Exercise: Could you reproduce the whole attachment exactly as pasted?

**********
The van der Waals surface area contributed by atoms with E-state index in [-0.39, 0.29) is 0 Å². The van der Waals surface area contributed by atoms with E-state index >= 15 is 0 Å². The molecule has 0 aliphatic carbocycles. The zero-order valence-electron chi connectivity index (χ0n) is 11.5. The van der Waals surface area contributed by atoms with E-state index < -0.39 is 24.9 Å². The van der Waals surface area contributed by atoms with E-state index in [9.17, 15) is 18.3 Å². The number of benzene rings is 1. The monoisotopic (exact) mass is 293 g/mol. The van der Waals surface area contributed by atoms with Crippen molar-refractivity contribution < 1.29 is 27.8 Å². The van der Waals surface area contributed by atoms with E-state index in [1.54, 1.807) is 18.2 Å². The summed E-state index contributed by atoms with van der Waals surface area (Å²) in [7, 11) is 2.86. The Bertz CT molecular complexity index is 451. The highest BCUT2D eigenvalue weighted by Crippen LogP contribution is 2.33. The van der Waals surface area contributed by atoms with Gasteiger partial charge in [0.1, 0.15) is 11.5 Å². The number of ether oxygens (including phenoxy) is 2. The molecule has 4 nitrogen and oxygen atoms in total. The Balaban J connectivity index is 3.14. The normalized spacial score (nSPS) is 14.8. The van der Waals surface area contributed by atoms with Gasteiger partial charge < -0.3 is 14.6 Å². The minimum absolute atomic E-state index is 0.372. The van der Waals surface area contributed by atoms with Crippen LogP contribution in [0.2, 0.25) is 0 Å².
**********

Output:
The van der Waals surface area contributed by atoms with E-state index in [-0.39, 0.29) is 0 Å². The van der Waals surface area contributed by atoms with E-state index >= 15 is 0 Å². The molecule has 0 aliphatic carbocycles. The zero-order valence-electron chi connectivity index (χ0n) is 11.5. The van der Waals surface area contributed by atoms with E-state index < -0.39 is 24.9 Å². The van der Waals surface area contributed by atoms with E-state index in [9.17, 15) is 18.3 Å². The number of benzene rings is 1. The monoisotopic (exact) mass is 293 g/mol. The van der Waals surface area contributed by atoms with Crippen molar-refractivity contribution < 1.29 is 27.8 Å². The van der Waals surface area contributed by atoms with E-state index in [1.54, 1.807) is 18.2 Å². The summed E-state index contributed by atoms with van der Waals surface area (Å²) in [7, 11) is 2.86. The Bertz CT molecular complexity index is 451. The highest BCUT2D eigenvalue weighted by Crippen LogP contribution is 2.33. The van der Waals surface area contributed by atoms with Gasteiger partial charge in [0.1, 0.15) is 11.5 Å². The number of ether oxygens (including phenoxy) is 2. The molecule has 4 nitrogen and oxygen atoms in total. The Balaban J connectivity index is 3.14. The normalized spacial score (nSPS) is 14.8. The van der Waals surface area contributed by atoms with Gasteiger partial charge < -0.3 is 14.6 Å². The minimum absolute atomic E-state index is 0.372. The van der Waals surface area contributed by atoms with Crippen LogP contribution in [0.2, 0.25) is 0 Å².